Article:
Here’s Everything We Learned From The Japanese Tears Of The Kingdom Website

Like…well, pretty much the rest of the gaming world, I have spent the last 24 hours combing near-obsessively through the final trailer for The Legend of Zelda: Tears of the Kingdom. And, also like the rest of the gaming world, I have so, so many questions. Who is the mysterious masked figure talking to Zelda? How concerned should we be by the fact that Ganondorf seems to start out in possession of one of the titular Tears? Why is Prince Sidon wearing his father’s crown in some shots, but not others?

Desperate for the slightest bit of information, I turned to the official Japanese website for the game, which got a major overhaul and glow-up in the wake of the trailer’s release yesterday. Unfortunately, the site was even sparser information-wise than its English equivalent – there was no information about the tie-in Nintendo Switch console or even the Japan-only merchandise released in collaboration with Lawson convenience stores – but I did manage to find a few potential clues hidden in various vaguely-worded statements which I will share with you readers here!

What’s Worse Than A Calamity?


The destruction of Hyrule that trapped Zelda and sent Link into a hundred-year sleep prior to The Legend of Zelda: Breath of the Wild was referred to as “the Calamity,” with the demon at its source given the title “Calamity Ganon.” However, if the brief plot summary of the game provided on the Japanese site is to be believed, then what happens to Hyrule in Tears of the Kingdom may be some orders of magnitude worse than even the Calamity before it.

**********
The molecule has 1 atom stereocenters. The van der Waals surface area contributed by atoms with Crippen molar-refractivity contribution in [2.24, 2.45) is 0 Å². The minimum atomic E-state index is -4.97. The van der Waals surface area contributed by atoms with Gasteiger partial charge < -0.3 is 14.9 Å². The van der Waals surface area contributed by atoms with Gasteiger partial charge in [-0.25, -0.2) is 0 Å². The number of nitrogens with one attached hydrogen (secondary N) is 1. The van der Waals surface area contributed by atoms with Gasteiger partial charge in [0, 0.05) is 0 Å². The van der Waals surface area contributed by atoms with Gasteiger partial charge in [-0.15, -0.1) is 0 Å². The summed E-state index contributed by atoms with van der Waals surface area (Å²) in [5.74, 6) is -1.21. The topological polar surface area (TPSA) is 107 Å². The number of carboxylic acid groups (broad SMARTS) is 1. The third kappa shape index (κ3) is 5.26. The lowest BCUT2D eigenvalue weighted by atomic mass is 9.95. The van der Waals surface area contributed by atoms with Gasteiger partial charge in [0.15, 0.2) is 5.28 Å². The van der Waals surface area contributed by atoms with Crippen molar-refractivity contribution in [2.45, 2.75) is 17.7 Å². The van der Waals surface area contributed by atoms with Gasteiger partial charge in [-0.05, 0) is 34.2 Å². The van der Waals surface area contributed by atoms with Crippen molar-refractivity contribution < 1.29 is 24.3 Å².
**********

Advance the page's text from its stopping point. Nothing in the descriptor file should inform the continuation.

The word used to describe what befalls Hyrule is “天変地異,” (tenpenchii) which can be translated as “natural disaster” or the even more apocalyptic “cataclysm.” This word is used several times on the website to describe the event which causes Hyrule Castle to raise into the sky and mysterious “sky islands” and ruins to appear. Most notably, it contains the kanji for “天変,” (tenpen) which is one of the ways of saying calamity, further emphasizing that this is something even worse than the event that led to the Kingdom’s ruin and the downfall of the original four Champions.

Another interesting note is that the objects raining down upon Hyrule and hovering in its skies are called “遺跡” (iseki), which can mean “ruins,” “archeological remains” or “relics.” Fans have been theorizing for months that time travel and/or some prehistoric civilization from ancient Hyrule are involved in the game’s plot, and this seems to be a more explicit confirmation than anything we’ve gotten so far. There are also definitely going to be a lot of them – they are described as “降り注ぐ” (furisosogu) or “downpouring” onto Hyrule!

A WHAT Adventure!?


In addition to a page where visitors can rewatch the game’s three trailers and the Aonuma-narrated gameplay showcase, the site features three brief character profiles of Link, Zelda, and Ganondorf alongside newly released official art. (Other confirmed characters, such as the New Champions, are not featured on the site.)